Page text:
There are two basic ways to trade the stock market –
shooting in the barrel or using strategies to determine which
stocks to buy, when to sell, and how to protect your investment
dollars. Needless to say, strategies outperform barrel shooting
by a large margin. There are, however, hundreds of trading
strategies to choose from. Of all of these there are a couple
of tried and trued methods that have worked well for investors
over many years. The beginning investor is advised to
investigate some of these basic strategies and see for himself
how they perform. New strategies can be explored once the basic
ones are well-understood.
Hedging is a way of protecting
an investment by reducing the risks involved in holding a
particular stock. The risk that the price of the stock will
drop can be offset by buying a put option that allows you to
sell at the stock at a particular price within a certain time
frame. If the price of the stock falls, the value of the put
option will increase.
Buying put options against individual stocks is the most
expensive hedging strategy. If you have a broad portfolio a
better option may be to buy a put option on the stock market
itself. This protects you against general market declines.
Another way to hedge against market declines is to sell
financial futures like the S&P 500 futures.
Dogs of the Dow
This is a strategy that
became popular during the 1990s. The idea is to buy the
best-value stocks in the Dow Industrial Average by choosing the
10 stocks that have the lowest P/E ratios and the highest
dividend yields. The companies on the Dow Index are mature
companies that offer reliable investment performance. The idea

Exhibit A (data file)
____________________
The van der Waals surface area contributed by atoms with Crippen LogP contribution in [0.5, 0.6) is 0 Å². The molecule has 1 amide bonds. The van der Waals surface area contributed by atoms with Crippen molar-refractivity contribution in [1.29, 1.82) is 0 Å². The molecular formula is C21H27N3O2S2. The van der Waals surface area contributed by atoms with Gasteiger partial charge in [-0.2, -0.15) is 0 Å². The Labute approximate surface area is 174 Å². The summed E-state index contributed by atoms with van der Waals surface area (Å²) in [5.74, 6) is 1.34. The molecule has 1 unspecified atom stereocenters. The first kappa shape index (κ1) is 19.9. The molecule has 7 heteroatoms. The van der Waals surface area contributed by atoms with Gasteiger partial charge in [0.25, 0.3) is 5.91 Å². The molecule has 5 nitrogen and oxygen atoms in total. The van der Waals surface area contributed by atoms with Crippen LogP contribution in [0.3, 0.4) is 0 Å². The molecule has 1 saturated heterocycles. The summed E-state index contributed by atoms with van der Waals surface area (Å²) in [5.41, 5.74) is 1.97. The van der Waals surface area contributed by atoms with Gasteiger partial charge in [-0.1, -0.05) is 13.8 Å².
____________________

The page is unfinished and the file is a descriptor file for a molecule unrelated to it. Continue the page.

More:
is that the lowest 10 on the Dow have the most potential for
growth over the coming year. A new twist on the Dogs of the Dow
is the Pigs of the Dow. This strategy selects the worst 5 Dow
stocks by looking at the percentage of price decline in the
previous year. As with the Dogs, the idea is that the Pigs
stand to rebound more than the others.
Buying on Margin
Buying on margin means
to buy stocks with borrowed money – usually from your broker.
Margin gives you more return than if you were to pay the full
cost outright because you receive more stock for a lower
initial investment. Margin buying can also be risky because if
the stock loses value your losses will be correspondingly
greater. When buying on margin the investor should have
stop-loss orders in place to limit losses in the case of market
reversal. The amount of margin should be limited to about 10%
of the value of your total account.
Dollar Cost and Value Averaging
cost averaging involves investing a fixed dollar amount on a
regular basis. An example would be buying shares of a mutual
fund on a monthly basis. If the fund drops in price the
investor will receive more shares for his money. Conversely,
when the price is higher, the fixed amount will buy fewer
shares. An alternative to this is value averaging. The investor
decides on a regular value he wishes to invest. For example, he
may wish to invest $100 a month in a mutual fund. When the
price of the fund is high he puts a higher dollar amount in the
fund and when the price is low he spends less money. This
averages out his investment to the original $100 per month.
Value averaging almost always outperforms dollar cost averaging
as a percentage return on the money invested. When used as part
of a broader trading strategy it can help secure the growth of
your investment fund.
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